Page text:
He’s an oral history of Lake Wylie boating. He’s the floating face of public safety. He’s an ordinance log for what not to do on the water. And now, he’s done.
Terry Everhart retired Jan. 31 after 28 years and one month with Mecklenburg County and the Charlotte-Mecklenburg Police Department. Everhart started Lake Wylie patrols in 1990. Last week, he spent personal time clearing a career out of his office at McDowell Nature Preserve. He’s applied for reserves, or “basically volunteer police,” to stay connected with his lifelong work.
“I don’t think I could’ve created a job that was better for me,” Everhart said, adding he’s been asked what someone who spends his working hours on a boat does for retirement. “You look at them and say, how do I beat what I had?”
What he’s seen
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People who like to point out Everhart gets paid for time boating, don’t often do it when temperatures reach triple figures. They don’t do it when the lake appears half frozen, as it did when Everhart made final runs on the job.
Everhart said his job was difficult for boaters, judges and even police to figure out at times. Most people equate cops and court cases with infractions on the road, or crimes on land, he said. Boating is something different.
“Our job is to encourage people to come out here and use the water, but use it responsibly,” Everhart said.
In his years on Wylie, there were impaired boaters and explosions. There were mock catastrophes. Boats, and even a car, sank. There were fatal wrecks Everhart still has a hard time getting out of his head. There were people and businesses who depend on the water. He can’t imagine forgetting them, either.
“I think that’s what I’m going to miss,” Everhart said.
Haven Presley at T-Bones on the Lake hosted a retirement party earlier this month with about 125 people. The event signified people along the lake will miss Everhart, too.
“He knows everyone on and around the lake, and I doubt you could find even one person with anything negative to say,” Presley said. “He’s just such an affable person that everyone ends up as his friend.”
Everhart saw most everything that happened on the lake the past two decades. Mostly because he hardly ever left. It wasn’t unusual to get a call two hours after a full shift — the constant on-call hours were the toughest part, he said — when something happened. The reason Everhart is taking retirement more than a year early is all the sick and vacation time he never took.
Everhart took 10 sick days as an officer, five when he was sick and five when his son was born. Everhart gave up vacation days for budget reasons.
“I will come up with something to do,” he said of time off, “and that generally is expensive.”
What he’ll leave behind
About 15 years ago, Everhart’s department put an emphasis on violations for boating while impaired and boating under the influence. Officers brought in two or three cases a night. He remembers the unusual response boaters had a week or two into the effort.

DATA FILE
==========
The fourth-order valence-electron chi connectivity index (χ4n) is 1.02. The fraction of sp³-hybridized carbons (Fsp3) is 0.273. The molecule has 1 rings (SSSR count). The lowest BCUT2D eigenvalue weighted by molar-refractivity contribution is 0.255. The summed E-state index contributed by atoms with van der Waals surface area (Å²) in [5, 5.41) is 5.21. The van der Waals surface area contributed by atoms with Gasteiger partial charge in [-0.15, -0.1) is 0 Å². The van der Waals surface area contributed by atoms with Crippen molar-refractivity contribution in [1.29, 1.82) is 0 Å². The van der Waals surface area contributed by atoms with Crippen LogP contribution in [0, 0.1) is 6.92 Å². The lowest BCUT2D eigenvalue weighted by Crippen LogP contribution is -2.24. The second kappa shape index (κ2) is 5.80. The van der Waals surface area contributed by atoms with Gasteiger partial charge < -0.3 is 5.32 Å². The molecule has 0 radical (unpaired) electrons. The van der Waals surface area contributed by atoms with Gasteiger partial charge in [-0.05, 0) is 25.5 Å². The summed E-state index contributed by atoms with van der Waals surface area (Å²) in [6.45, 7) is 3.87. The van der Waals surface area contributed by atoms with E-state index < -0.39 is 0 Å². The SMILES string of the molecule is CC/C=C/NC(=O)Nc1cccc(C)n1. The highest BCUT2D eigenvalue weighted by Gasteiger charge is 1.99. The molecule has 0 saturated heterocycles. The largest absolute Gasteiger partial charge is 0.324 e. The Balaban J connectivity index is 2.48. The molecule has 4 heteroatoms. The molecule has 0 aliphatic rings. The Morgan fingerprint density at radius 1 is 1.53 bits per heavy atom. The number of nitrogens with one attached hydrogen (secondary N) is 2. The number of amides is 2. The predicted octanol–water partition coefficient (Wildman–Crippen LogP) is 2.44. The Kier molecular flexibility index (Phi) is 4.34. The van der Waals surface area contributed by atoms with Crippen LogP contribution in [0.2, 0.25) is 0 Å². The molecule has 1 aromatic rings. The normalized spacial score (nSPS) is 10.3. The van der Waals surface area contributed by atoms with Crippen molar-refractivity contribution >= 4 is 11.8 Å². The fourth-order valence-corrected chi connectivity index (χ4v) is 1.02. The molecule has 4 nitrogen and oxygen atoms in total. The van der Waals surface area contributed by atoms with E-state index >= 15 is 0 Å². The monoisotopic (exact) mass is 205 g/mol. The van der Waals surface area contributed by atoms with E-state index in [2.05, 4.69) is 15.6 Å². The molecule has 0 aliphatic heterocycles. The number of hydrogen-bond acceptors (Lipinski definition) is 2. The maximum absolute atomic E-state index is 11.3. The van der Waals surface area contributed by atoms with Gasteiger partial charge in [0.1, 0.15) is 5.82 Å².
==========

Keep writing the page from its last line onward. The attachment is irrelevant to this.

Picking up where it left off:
“They hugged the South Carolina bank,” he said.
Citing boaters certainly happened, but Everhart wasn’t trying to set records. Recklessness and major violations got their due, but he more often tried to catch flies with honey first.
“Treat everybody like you want to be treated until you can’t do it anymore,” he said.
That attitude, that discretion on the water, earned Everhart a welcomed place in the Lake Wylie boating community.
“Terry Everhart is part of a vanishing breed in this area,” said Lake Wylie Lakekeeper Ellen Goff, who worked with him through the Lake Wylie Marine Commission and events like Riversweep. “He grew up around the lake and fell in love with its waters at an early age. His decades of experience and skill set have made him an expert on lake matters.”
Everhart began reporting to the marine commission, a group largely responsible for increased cooperation by the two state and three county agencies patrolling the lake, in 1992. He’s now serving his sixth and final year as a commissioner. Commissioners voted him chairman during his second term.
“From the boat parade on down the line, everything that happens out there, he’s a figure in it,” said Brad Thomas, who took over for Everhart as chairman. “You look up and you expect to see him in his uniform.”
In recent years, Everhart even spoke at an international boating safety conference. He wanted to bring the best of what others were doing globally, and share the safety gains made here.
But most on the water remember him by personal interactions, on his boat or theirs. When he motored up in uniform, or stopped by on his own time.
“Terry spent his career keeping Lake Wylie waters safe, but he still recognized that lake recreation should and could be fun as well,” Presley said. “That’s a fine line to balance, and he did it beautifully.”
The few times Everhart wasn’t easily found near the water came when he was hiding behind a nearby tree. Everhart operated and gave voice to SPLASH, a motorized cartoon-style boat that spouted safety tips and distributed stickers to children. He enjoyed keeping in the background, remote controlling and watching children light up when SPLASH came to life.
The talking boat was a way to promote safety and get a positive response from people without intimidating them or ruining their fun, which is how Everhart hopes his time will be remembered.
“You talk to somebody like you’d want to be talked to the first time,” he said, “they’re more receptive to what you’ve got to say.”